Design Patterns: Decorator Pattern

By | 2016-01-03

The Decorator Pattern enables us to dynamically add functionality to a class without modifying the class. We extend or decorate a class with other classes that essentially acts as a wrapper. A class can have as many decorators as necessary that wrap additional functionality onto a class. An argument could be made, why not include the functionality in the class and turn it off or on with a Boolean property….but that is not a scalable solution. To show the capability of decorators we will look at an example of a pizzeria. A pizzeria will carry several different types of pizzas and a whole selection of toppings. If all the logic was included in a single class it would involve a rewrite of the class anytime changes are to be made. If we follow Solid Principles, we know that the the Open/Closed Principle says that classes should be open to extension but closed to modification. So if we want to be able to construct all the different types of types of pizzas with all the different combinations of toppings dynamically without modifying any of the base classes anytime toppings change, then the decorator pattern is a perfect choice to extend our classes. What would this look like?

First off we would define an abstract base class for our pizza that contains a field to store a description of the pizza, a virtual method to return our desciption, and an abstract method to return the cost:

internal abstract class Pizza
{
    public string description = "Unknown Pizza type";

    public virtual string getDescription()
    {
        return description;
    }

    public abstract double cost();
}

Next we make concrete classes of our main pizza types:

internal class ThinCrust : Pizza
{
    public ThinCrust()
    {
        description = "Thin Crust";
    }

    public override double cost()
    {
        return 5.00;
    }
}

internal class PanCrust : Pizza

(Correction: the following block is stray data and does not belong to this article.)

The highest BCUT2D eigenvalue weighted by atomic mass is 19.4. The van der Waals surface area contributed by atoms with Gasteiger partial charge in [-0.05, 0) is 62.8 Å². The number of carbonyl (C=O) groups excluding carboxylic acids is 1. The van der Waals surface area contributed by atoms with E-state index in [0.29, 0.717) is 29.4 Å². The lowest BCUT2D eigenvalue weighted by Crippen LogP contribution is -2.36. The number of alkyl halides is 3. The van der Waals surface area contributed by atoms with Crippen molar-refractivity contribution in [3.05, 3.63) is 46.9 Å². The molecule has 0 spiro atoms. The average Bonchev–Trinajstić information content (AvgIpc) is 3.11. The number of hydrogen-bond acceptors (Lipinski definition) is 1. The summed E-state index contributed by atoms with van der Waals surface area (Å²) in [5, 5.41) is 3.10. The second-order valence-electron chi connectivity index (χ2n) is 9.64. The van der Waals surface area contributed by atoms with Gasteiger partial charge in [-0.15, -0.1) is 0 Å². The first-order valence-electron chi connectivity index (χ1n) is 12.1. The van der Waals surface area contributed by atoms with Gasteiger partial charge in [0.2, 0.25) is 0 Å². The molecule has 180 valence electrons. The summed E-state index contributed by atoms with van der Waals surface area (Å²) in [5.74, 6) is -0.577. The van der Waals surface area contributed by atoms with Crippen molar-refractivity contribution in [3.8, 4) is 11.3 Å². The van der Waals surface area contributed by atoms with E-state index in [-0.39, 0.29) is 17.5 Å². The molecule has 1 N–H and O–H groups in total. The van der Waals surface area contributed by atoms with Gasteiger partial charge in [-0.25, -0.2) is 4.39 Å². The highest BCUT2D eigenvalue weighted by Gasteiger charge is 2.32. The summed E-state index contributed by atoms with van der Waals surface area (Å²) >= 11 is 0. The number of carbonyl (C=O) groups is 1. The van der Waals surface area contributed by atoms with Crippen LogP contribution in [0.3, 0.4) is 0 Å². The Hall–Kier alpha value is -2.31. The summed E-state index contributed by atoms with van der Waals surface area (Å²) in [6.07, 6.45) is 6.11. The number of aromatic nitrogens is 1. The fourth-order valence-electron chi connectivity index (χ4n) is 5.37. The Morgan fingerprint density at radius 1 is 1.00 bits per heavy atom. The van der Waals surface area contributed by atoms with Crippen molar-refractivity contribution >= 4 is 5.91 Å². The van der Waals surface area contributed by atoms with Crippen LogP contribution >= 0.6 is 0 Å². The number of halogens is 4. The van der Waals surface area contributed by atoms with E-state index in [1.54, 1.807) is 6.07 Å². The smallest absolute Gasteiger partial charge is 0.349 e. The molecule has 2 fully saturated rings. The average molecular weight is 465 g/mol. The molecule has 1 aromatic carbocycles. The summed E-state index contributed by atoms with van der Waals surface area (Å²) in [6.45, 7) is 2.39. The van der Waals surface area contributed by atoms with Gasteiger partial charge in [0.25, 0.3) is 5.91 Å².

{
    public PanCrust()
    {
        description = "Pan Crust";
    }
    public override double cost()
    {
        return 7.00;
    }
}

internal class Sicilian : Pizza
{
    public Sicilian()
    {
        description = "Sicilian";
    }

    public override double cost()
    {
        return 10.00;
    }
}

Next we create an abstract base class for our decorators (toppings in this case) that inherits from the Pizza base class to maintain the same base type for our decorators to extend the concrete Pizza classes. This new base class for our decorators will provide an abstract override of the getDescription() method to extend this method:

internal abstract class ToppingsDecorator : Pizza
{
    public abstract override string getDescription();
}

Now all of our decorators(toppings) will inherit this new base class. These decorators will accept an instance of the Pizza class and store it in a field to use in the overrides of the cost() and getDescription() methods:

internal class Ham : ToppingsDecorator
{
    Pizza _pizza;

    public Ham(Pizza pizza)
    {
        _pizza = pizza;
    }

    public override double cost()
    {
        return _pizza.cost() + .20;
    }

    public override string getDescription()
    {
        return _pizza.getDescription() + ", Ham";
    }
}

internal class Bacon : ToppingsDecorator
{
    Pizza _pizza;

    public Bacon(Pizza pizza)
    {
        _pizza = pizza;
    }
    public override double cost()
    {
        return _pizza.cost() + .20;
    }

    public override string getDescription()
    {
        return _pizza.getDescription() + ", Bacon";
    }
}

internal class Pepperoni : ToppingsDecorator
{
    Pizza _pizza;
    public Pepperoni(Pizza pizza)
    {
        _pizza = pizza;
    }

    public override double cost()
    {
        return _pizza.cost() + .20;
    }

    public override string getDescription()
    {
        return _pizza.getDescription() + ", Pepperoni";
    }
}

Each one of these decorators takes a Pizza instance and adds its cost onto the pizza and updates the description.
Now the decorators get called like this:

static void Main(string[] args)
{

    Pizza pizza = new ThinCrust();
    pizza = new Pepperoni(pizza);
    Console.WriteLine("{0} ${1}", pizza.getDescription(), pizza.cost());

    Pizza pizza2 = new PanCrust();
    pizza2 = new Pepperoni(pizza2);
    pizza2 = new Ham(pizza2);
    pizza2 = new Bacon(pizza2);
    Console.WriteLine("{0} ${1}", pizza2.getDescription(), pizza2.cost());

    Pizza pizza3 = new Sicilian();
    pizza3 = new Pepperoni(pizza3);
    pizza3 = new Ham(pizza3);
    pizza3 = new Bacon(pizza3);
    Console.WriteLine("{0} ${1}", pizza3.getDescription(), pizza3.cost());

    Console.ReadLine();

}

Output:
Thin Curst, Pepperoni, $5.2
Pan Crust, Pepperoni, Ham, Bacon $7.6
Sicilian, Pepperoni, Ham, Bacon $10.6

A pizza gets created and then any toppings are added, description updated and cost calculated. This keeps everything separated and dynamically extendable to create all of the options required while keeping everything easily maintainable for the future. New toppings can be added or taken away without ever having to modify any of the pizza type classes. Decorators = easy extensibility.